Many people ask us, “How should I study for the ATCB exam?”

It’s best to begin by reading the Official Preparation Guide for the Art Therapy Credentials Board Examination (ATCBE)  (you may also request a hard copy from the National Office.)

In addition to providing basic information about exam administration and application options, our preparation guide describes the content areas covered by the exam. These content areas are updated every five years using a state-of-the-art “job analysis” procedure that utilizes surveys of practicing art therapists. The purpose of board certification is to warrant professional competence, which is a broader task than assessing the factual knowledge gained in coursework. Thus the exam content naturally overlaps with what graduate art therapy programs teach, but the exam is not, per se, based on course content such as is given in the AATA/EPAB or CAAHEP/ACATE educational requirements. As the guide explains, some of the exam questions do test recall of factual information about art therapy, but most questions are clinical scenarios and other types of questions that call on the exam taker’s ability to apply knowledge and choose the best answer based on sound clinical judgment.

Clinical judgment is not something that can be crammed; therefore, unfortunately, there is no “magic study guide.” Our preparation guide includes a list of books that cover the range and type of knowledge the exam-taker will probably have encountered in graduate study. By including this list, we are not saying that applicants should read all these books as a way of studying. But if you do believe you need to brush up your knowledge base, we recommend that you look over the content areas in the guide, decide where you might have weak points, and choose one or two books from the list that look helpful–or ask a supervisor for recommended reading in that area. You are the best judge of your own starting point and whether it will be helpful to study for the exam by reading and acquiring further knowledge. Our preparation guide will let you see which areas might be challenging for you.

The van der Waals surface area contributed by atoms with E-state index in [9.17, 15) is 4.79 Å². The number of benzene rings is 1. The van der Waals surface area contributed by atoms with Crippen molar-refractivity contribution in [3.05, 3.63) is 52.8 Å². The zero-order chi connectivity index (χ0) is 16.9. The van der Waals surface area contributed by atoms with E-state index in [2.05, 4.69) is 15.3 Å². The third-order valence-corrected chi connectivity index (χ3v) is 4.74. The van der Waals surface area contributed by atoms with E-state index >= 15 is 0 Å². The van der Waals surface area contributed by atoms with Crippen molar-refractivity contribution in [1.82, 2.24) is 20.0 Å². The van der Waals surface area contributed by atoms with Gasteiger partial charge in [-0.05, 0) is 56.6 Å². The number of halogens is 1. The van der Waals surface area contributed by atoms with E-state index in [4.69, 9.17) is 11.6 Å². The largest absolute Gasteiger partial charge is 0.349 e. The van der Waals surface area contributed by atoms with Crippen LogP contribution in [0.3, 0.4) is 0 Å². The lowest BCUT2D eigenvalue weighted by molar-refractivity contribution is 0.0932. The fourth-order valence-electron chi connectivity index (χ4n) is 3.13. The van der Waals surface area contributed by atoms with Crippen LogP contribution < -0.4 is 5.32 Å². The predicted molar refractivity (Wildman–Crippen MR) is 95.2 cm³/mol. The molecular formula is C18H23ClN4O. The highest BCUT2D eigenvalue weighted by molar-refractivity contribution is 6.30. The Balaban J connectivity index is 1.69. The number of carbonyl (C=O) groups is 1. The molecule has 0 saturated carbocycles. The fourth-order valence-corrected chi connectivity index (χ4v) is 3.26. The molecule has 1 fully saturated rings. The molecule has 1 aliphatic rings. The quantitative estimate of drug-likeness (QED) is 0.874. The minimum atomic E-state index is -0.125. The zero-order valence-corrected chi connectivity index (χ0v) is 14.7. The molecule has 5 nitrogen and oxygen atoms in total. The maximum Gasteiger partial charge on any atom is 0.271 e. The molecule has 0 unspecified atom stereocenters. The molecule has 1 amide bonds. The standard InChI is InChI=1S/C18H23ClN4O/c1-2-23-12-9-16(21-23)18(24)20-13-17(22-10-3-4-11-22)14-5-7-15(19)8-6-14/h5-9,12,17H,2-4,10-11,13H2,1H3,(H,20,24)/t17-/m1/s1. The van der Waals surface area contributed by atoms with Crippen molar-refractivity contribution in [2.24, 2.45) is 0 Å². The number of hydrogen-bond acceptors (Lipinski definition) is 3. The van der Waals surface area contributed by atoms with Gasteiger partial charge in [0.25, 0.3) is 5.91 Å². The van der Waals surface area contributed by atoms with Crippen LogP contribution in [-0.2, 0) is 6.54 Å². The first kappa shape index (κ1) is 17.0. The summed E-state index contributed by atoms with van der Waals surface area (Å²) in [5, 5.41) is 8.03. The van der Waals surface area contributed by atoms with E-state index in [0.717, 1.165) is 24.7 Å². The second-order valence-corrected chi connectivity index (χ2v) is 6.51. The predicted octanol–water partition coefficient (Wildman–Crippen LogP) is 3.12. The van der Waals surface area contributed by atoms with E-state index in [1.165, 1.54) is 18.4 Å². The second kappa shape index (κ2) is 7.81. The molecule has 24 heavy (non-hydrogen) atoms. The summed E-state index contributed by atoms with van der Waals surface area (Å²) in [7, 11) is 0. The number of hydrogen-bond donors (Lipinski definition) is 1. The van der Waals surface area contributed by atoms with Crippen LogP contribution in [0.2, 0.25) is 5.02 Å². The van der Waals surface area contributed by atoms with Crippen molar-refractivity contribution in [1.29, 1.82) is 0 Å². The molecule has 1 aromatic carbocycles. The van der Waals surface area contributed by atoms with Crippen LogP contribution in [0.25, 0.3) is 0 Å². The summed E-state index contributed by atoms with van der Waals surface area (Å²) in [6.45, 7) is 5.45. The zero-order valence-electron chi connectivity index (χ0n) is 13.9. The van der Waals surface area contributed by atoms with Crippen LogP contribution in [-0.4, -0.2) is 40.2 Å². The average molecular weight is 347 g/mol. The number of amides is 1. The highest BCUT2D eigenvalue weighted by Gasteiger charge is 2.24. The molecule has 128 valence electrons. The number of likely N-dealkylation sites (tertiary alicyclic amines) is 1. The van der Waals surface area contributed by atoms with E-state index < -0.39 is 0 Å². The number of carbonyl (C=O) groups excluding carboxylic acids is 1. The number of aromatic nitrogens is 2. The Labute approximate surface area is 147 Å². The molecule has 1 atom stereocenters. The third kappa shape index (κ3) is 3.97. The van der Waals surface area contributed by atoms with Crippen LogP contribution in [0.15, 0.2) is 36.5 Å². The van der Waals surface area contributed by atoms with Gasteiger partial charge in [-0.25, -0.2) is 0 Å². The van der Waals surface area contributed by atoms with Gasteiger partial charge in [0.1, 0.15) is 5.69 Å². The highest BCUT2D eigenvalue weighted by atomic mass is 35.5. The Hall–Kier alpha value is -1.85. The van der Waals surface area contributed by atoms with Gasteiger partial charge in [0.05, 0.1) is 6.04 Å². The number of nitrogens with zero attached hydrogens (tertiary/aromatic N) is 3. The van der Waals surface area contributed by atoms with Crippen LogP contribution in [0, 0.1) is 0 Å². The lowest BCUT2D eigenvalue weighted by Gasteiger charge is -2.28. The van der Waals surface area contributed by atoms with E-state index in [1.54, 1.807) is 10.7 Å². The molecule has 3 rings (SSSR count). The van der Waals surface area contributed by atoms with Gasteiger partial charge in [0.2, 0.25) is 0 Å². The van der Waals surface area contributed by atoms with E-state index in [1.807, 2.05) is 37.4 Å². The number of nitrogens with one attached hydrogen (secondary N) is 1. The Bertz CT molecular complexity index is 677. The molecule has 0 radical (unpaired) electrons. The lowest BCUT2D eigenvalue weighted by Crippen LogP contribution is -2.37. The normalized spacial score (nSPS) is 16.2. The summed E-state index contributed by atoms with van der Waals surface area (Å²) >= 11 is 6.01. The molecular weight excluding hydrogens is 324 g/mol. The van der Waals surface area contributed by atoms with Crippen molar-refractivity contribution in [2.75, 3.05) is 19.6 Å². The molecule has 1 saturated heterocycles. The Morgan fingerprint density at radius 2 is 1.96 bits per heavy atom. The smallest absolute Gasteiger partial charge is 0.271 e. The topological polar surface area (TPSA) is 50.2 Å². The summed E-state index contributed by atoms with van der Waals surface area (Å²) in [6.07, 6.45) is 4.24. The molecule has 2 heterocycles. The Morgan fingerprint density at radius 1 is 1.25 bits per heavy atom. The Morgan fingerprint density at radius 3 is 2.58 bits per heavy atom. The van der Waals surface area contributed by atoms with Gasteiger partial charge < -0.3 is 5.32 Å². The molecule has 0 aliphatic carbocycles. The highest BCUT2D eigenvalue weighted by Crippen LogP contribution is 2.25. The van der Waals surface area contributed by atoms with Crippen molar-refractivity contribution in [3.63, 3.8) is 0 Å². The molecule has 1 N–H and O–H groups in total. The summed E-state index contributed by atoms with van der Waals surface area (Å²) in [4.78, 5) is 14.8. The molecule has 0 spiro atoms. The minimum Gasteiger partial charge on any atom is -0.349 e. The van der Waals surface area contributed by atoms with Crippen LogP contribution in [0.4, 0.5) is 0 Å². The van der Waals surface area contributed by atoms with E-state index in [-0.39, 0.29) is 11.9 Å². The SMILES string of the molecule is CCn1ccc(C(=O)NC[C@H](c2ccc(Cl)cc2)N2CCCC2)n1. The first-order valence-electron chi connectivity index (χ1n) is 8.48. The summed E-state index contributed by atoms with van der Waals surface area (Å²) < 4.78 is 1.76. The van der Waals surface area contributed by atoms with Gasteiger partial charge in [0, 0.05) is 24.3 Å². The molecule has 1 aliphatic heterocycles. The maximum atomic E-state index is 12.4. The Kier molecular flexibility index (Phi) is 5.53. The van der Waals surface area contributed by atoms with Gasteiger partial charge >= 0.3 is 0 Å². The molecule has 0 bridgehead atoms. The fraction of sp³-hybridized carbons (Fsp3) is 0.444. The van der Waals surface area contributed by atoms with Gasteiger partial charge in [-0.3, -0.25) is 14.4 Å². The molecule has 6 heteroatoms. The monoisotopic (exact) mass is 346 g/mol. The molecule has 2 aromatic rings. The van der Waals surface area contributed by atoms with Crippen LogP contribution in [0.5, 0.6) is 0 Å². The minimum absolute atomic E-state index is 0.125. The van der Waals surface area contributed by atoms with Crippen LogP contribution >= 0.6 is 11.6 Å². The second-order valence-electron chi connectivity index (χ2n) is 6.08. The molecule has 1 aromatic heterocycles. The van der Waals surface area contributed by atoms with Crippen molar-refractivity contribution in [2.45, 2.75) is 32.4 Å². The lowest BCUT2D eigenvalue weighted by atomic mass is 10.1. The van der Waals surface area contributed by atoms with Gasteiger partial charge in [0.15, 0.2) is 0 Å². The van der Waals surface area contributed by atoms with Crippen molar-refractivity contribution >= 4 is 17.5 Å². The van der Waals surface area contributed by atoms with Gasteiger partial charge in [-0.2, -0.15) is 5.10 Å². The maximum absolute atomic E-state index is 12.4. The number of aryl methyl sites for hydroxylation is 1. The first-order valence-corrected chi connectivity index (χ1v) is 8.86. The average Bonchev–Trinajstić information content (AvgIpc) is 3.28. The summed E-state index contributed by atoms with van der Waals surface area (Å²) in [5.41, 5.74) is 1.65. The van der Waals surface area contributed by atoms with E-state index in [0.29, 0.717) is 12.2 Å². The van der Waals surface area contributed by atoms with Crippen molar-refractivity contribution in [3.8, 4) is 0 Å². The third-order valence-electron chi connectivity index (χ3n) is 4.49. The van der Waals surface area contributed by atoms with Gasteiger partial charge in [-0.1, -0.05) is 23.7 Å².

Not every question on the exam is scored (though you will not know which ones are not.) For security purposes, a different version of the exam is given on each date it is administered; in addition, each year, 30 of the 200 questions are completely new. Your performance on these 30 field test items does not affect your exam score; rather, these 30 are new items being developed for possible inclusion in subsequent forms of the ATCBE. Our pass-fail rate is on a par with the rates of similar exams in other professions. So if you’ve heard some awful rumor that our exam is really hard, put that fear to rest! And finally, there’s always another chance: those whose scores fall below passing may retake the ATCBE. Examinees may take the ATCBE up to three times within any 12-month period. (Note that individual states may have restrictions regarding re-testing for licensure applicants.) Be sure to review the Examinations page of the ATCB website for testing dates and application deadlines.

For all other questions related to the ATCBE click here to read An In Depth Look at The Art Therapy Credentials Board Examination.

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This article was originally published in the ATCB Review Fall 2011, Volume 18, Issue 3 

Written by:

Libby Schmanke
ATR-BC, ATCS